Top Five Mistakes Companies Make When Developing Custom eLearning Content
Mistakes are hard to avoid-especially in this new age of digital innovation, where everything that we thought we knew has become new, fresh, and mandatory online.
This is why every company has a human error factor in each of their initiatives.
Although, when creating eLearning content, much like many other factors of running a company, there are some mistakes that should never be acceptable within the realm of human error.
Here are the top five mistakes companies make when developing custom eLearning content.
Teaching Bland Content
Everyone had that one teacher who read from the textbook, in a monotone voice, which made everything they said completely tasteless and, effectively boring.
In this new and exciting world of eLearning-don’t be that teacher.
The reason that people are learning about the topic is that they are interested in the content-that’s a plus.
Yet, if you teach the content blandly, essentially read from the textbook, and lecture more than teach, that spark of interest is going to die a long and painful death.
When creating an eLearning course, it is important to be lively and exciting with the content-keeping it fresh and fun. That is the only way to keep the student’s attention, regardless of how genuinely they want to learn.
Trying to Reimagine Tradition
With all these old methods of reading, learning, and living, coming back into style via the computer screen, it makes sense that reimagining a traditional course might do well as eLearning content.
Yet, that assumption is wrong.
While the ideas and some of the information might be useful, the traditional training into a usable eLearning platform is unrealistic and a waste of time.
Here are a few reasons simply uploading a has-been gem into the program and trying to pass it off as innovative knowledge is a failed course in progress:
- Outdated Information– More than likely, the information available in the traditional training is invalid, or at least outdated. After all, it’s hard to sell eLearning innovation with studies that are from the 90s.
- Non-Congruent Platforms– Traditional learning was hands-on, physical learning, while eLearning is online. One is based completely in the physical world and one is based in the virtual world. The two platforms are complete opposites. Therefore, what worked with one platform is not going to work with another platform.
- Dated Learning Styles– When many of these traditional learning components were created, there was a strict, longform way of learning. The way people learn has advanced and flourished so much since then, it may be hard for students to even grasp the method of how the lesson is being taught-not to mention the subject itself.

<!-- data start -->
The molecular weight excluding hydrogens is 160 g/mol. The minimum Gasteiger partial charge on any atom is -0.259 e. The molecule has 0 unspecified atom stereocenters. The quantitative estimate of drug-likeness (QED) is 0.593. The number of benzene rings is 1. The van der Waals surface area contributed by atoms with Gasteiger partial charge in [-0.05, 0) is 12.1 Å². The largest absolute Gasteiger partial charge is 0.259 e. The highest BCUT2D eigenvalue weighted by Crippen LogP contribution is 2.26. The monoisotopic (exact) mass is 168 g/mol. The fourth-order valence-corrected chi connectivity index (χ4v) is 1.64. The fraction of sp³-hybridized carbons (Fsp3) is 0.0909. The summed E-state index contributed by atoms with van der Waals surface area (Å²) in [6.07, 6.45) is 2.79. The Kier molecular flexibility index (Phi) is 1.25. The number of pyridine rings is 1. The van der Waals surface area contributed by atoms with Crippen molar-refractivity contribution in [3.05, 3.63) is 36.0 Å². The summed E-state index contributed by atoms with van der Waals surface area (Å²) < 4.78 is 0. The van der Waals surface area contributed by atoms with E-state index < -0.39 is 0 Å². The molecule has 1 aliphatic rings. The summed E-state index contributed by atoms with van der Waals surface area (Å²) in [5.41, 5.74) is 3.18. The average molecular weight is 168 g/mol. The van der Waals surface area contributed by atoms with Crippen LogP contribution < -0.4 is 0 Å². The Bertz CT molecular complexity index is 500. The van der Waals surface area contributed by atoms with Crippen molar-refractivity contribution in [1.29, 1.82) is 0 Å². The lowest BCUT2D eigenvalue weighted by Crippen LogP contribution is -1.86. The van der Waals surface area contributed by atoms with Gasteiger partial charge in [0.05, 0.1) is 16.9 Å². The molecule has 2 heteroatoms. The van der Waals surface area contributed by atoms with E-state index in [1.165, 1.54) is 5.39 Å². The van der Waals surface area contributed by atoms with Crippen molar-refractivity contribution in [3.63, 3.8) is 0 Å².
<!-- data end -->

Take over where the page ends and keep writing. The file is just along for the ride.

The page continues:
- Misusing Technology- Another mistake that many companies are guilty of is misusing the technology.Unfortunately, there is no strict way a course misuses technology, but here are a few common forms of misapplication:
- Not Enough Pictures– Pictures are important for many reasons. Pictures help visual learners associate with the content, they break up the written content, and they help to illustrate points that are easier to be shown than explained.
- Too Much Text– It doesn’t matter how much you love to read, when anyone sees a big block of text, especially in an educational setting, their heart drops. Having too much text is discouraging to students and often over-complicates the lesson.
- Confusing/Vague Content– On the flip side of not utilizing enough imagery, there can also be too much imagery and content that takes away from the overall lesson. If the presenter focuses too much on the presentation itself, the content will become vague, confusing, disjointed, and ultimately useless.
- Not Understanding How to Use the Equipment– Unfortunately, there is legitimate equipment malfunctions. Yet, if the malfunction is simply a lack of technological know-how from the presenter, the course quickly becomes a waste of time for everyone involved.
Forgetting their Endgame
The final major mistake companies make when creating eLearning content is forgetting their endgame.
Again, with all the fancy additions presenters can add to the class, it is easy to get wrapped up in the function of the presentation and forget about the purpose of the presentation.
While an eLearning course is supposed to keep the student’s attention, the point of the course should never be lost.
So, when reviewing eLearning content, if it doesn’t directly relate to the endgame of the company, it has no place in the course.
Despite the ease and availability of creating eLearning content, there are still strict guidelines that a successful course should follow.
However, if you keep these five mistakes companies make when developing custom eLearning content in mind, you will be well on your way to creating an informative, engaging, and educational course.
If you would like to learn more about how to properly develop custom eLearning content, visit our website.